Faculty who are considering their options for publishing research should check publisher policies on copyright and self-archiving using the SHERPA/RoMEO database. It is almost always possible to modify a publisher's standard contract to retain self-archiving rights, and possibly more ... but you have to request this.
A faculty author holds the copyright to his or her research reports unless or until these are assigned - in whole or in part - to a publisher. An institutional open access policy can assist faculty by making it easier to avoid signing away their copyrights and subsequently having to face significant price or permission barriers to accessing their own work.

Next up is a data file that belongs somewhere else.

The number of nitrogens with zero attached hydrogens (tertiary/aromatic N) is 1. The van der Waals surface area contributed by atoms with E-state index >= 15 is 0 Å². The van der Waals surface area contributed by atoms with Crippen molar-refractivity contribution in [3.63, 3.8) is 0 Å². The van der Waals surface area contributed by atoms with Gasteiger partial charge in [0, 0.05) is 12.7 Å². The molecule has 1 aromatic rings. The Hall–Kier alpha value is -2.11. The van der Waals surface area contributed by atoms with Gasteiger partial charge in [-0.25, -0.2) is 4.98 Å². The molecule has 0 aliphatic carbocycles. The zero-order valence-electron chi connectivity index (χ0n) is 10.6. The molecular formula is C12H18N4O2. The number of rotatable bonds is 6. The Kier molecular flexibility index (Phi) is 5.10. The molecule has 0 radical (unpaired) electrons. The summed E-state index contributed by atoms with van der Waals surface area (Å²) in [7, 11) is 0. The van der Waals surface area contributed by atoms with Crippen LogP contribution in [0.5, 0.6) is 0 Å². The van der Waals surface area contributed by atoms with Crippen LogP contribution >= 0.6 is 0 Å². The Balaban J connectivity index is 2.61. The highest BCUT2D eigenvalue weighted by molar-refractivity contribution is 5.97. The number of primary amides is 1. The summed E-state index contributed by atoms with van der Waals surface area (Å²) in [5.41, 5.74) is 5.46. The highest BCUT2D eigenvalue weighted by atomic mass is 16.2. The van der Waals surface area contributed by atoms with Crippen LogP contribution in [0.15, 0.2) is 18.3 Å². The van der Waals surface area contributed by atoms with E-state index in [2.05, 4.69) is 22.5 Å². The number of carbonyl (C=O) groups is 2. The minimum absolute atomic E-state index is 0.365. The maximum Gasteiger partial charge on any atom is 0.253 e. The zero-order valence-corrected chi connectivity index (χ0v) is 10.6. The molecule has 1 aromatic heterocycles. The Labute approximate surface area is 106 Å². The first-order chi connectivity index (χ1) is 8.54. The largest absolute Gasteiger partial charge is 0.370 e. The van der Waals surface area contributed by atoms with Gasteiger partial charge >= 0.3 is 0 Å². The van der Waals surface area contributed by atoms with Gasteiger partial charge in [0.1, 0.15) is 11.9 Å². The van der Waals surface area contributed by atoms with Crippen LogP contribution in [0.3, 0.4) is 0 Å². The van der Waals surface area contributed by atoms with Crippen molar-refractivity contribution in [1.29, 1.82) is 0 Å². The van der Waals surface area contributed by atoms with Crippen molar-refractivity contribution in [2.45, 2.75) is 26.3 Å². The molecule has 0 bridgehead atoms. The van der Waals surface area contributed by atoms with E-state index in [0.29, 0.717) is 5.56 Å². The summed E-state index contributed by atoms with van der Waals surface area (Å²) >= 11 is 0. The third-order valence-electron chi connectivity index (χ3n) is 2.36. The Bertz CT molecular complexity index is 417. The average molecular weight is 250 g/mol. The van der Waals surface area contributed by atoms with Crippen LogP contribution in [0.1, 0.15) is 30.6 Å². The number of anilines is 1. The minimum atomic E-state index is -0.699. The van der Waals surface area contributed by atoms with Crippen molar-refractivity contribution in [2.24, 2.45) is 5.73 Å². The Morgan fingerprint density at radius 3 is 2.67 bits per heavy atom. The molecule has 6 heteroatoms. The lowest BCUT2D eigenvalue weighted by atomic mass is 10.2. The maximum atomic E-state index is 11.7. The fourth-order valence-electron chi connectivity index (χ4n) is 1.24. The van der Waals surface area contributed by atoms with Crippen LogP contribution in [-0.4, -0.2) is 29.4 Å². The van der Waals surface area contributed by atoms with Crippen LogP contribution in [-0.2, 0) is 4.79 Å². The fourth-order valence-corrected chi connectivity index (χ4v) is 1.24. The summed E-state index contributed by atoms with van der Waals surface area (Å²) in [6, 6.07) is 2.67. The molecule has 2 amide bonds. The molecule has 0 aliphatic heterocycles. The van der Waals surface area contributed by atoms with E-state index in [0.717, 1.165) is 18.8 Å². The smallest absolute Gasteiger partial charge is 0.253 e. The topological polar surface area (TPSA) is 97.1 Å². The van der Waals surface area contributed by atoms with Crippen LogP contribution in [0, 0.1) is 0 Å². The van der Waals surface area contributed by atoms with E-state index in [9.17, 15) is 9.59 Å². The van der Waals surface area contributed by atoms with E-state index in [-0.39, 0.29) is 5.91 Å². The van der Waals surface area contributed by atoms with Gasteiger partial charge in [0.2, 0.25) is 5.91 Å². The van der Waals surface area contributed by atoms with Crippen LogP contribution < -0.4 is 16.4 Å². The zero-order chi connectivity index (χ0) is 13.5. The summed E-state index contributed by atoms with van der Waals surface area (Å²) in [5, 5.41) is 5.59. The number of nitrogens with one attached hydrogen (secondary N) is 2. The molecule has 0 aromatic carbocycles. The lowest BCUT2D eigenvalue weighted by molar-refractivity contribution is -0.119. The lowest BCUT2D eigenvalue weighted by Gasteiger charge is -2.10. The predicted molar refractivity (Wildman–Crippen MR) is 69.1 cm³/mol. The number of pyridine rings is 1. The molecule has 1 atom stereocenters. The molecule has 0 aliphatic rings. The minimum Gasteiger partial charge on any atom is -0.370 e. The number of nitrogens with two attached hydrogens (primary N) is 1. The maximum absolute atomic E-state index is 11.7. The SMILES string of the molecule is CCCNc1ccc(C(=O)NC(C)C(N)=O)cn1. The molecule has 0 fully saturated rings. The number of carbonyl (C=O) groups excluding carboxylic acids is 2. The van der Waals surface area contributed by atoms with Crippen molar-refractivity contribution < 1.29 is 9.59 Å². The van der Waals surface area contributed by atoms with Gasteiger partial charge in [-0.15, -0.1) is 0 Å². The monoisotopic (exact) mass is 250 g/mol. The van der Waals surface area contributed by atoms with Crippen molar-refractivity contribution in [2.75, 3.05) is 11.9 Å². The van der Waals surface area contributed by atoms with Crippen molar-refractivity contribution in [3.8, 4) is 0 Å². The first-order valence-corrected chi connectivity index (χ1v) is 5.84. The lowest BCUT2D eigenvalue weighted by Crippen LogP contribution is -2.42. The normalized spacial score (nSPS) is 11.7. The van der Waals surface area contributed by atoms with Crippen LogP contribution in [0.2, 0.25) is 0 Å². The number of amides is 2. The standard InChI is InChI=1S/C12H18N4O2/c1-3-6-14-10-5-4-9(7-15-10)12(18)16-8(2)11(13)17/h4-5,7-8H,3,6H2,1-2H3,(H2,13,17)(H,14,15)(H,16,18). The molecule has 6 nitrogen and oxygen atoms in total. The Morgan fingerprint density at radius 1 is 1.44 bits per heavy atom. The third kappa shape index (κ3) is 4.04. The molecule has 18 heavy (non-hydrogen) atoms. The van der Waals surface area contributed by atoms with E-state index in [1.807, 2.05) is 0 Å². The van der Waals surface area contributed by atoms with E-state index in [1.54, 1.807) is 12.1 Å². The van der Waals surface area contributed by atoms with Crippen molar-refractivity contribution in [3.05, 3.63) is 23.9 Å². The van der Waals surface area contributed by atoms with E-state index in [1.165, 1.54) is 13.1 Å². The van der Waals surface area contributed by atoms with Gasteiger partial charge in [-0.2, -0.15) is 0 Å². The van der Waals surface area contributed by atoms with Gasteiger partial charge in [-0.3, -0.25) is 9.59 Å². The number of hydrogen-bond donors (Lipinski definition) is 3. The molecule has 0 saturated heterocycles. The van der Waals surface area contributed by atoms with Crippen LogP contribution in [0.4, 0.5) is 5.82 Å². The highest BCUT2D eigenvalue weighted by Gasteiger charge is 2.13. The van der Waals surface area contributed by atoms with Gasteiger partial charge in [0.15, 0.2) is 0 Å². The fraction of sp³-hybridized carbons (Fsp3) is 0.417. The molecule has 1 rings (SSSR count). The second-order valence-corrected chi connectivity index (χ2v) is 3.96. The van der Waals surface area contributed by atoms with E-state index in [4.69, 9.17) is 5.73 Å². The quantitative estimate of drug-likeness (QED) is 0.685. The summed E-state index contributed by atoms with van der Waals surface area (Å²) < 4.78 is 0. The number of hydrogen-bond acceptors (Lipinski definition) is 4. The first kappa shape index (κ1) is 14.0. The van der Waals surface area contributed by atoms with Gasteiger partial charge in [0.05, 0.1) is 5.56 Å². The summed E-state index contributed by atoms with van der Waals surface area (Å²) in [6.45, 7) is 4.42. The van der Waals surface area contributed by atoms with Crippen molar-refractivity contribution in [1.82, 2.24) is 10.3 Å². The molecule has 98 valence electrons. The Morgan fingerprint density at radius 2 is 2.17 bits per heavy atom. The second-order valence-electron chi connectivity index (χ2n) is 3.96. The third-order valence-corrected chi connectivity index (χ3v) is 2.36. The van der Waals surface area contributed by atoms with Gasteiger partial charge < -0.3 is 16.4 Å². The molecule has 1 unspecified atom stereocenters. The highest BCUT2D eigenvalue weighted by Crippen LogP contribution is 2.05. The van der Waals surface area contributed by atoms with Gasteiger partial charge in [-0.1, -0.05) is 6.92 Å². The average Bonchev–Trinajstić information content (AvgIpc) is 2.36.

According to open access expert Peter Suber, "One of the early victories of the OA movement was to get a majority of toll-access publishers and journals to give blanket permission for author-initiated green OA [that is, self-archiving with rights retention]. But this victory remains one of the best-kept secrets of scholarly publishing, and widespread ignorance of it is the single most harmful consequence of green OA's invisibility." - from Open Access, pages 54-55 (MIT Press, 2012)